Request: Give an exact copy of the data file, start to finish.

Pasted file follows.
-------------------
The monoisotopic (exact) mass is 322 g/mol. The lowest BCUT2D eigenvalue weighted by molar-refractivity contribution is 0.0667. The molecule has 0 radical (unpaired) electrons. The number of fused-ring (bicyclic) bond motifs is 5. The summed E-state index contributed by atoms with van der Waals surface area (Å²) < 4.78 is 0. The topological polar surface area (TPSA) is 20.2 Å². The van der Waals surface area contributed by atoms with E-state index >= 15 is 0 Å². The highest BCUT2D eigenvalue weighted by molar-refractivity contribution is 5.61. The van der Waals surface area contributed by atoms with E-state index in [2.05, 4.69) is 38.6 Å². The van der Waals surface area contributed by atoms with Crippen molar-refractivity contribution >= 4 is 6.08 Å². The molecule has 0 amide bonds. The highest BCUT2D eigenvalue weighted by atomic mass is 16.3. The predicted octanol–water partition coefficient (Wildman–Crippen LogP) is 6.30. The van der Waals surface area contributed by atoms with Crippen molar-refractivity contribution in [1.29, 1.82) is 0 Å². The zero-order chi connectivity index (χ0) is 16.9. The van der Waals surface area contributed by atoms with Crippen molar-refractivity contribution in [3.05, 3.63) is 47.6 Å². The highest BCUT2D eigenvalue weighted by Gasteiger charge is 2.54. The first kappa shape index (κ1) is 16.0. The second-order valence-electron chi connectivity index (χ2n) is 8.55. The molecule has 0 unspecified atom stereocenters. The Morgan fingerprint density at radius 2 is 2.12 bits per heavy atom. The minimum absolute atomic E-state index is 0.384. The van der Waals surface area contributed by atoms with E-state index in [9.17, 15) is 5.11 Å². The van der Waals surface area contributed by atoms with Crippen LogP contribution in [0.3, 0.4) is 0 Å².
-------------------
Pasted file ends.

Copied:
The monoisotopic (exact) mass is 322 g/mol. The lowest BCUT2D eigenvalue weighted by molar-refractivity contribution is 0.0667. The molecule has 0 radical (unpaired) electrons. The number of fused-ring (bicyclic) bond motifs is 5. The summed E-state index contributed by atoms with van der Waals surface area (Å²) < 4.78 is 0. The topological polar surface area (TPSA) is 20.2 Å². The van der Waals surface area contributed by atoms with E-state index >= 15 is 0 Å². The highest BCUT2D eigenvalue weighted by molar-refractivity contribution is 5.61. The van der Waals surface area contributed by atoms with E-state index in [2.05, 4.69) is 38.6 Å². The van der Waals surface area contributed by atoms with Crippen molar-refractivity contribution >= 4 is 6.08 Å². The molecule has 0 amide bonds. The highest BCUT2D eigenvalue weighted by atomic mass is 16.3. The predicted octanol–water partition coefficient (Wildman–Crippen LogP) is 6.30. The van der Waals surface area contributed by atoms with Crippen molar-refractivity contribution in [1.29, 1.82) is 0 Å². The zero-order chi connectivity index (χ0) is 16.9. The van der Waals surface area contributed by atoms with Crippen molar-refractivity contribution in [3.05, 3.63) is 47.6 Å². The highest BCUT2D eigenvalue weighted by Gasteiger charge is 2.54. The first kappa shape index (κ1) is 16.0. The second-order valence-electron chi connectivity index (χ2n) is 8.55. The molecule has 0 unspecified atom stereocenters. The Morgan fingerprint density at radius 2 is 2.12 bits per heavy atom. The minimum absolute atomic E-state index is 0.384. The van der Waals surface area contributed by atoms with E-state index in [9.17, 15) is 5.11 Å². The van der Waals surface area contributed by atoms with Crippen LogP contribution in [0.3, 0.4) is 0 Å².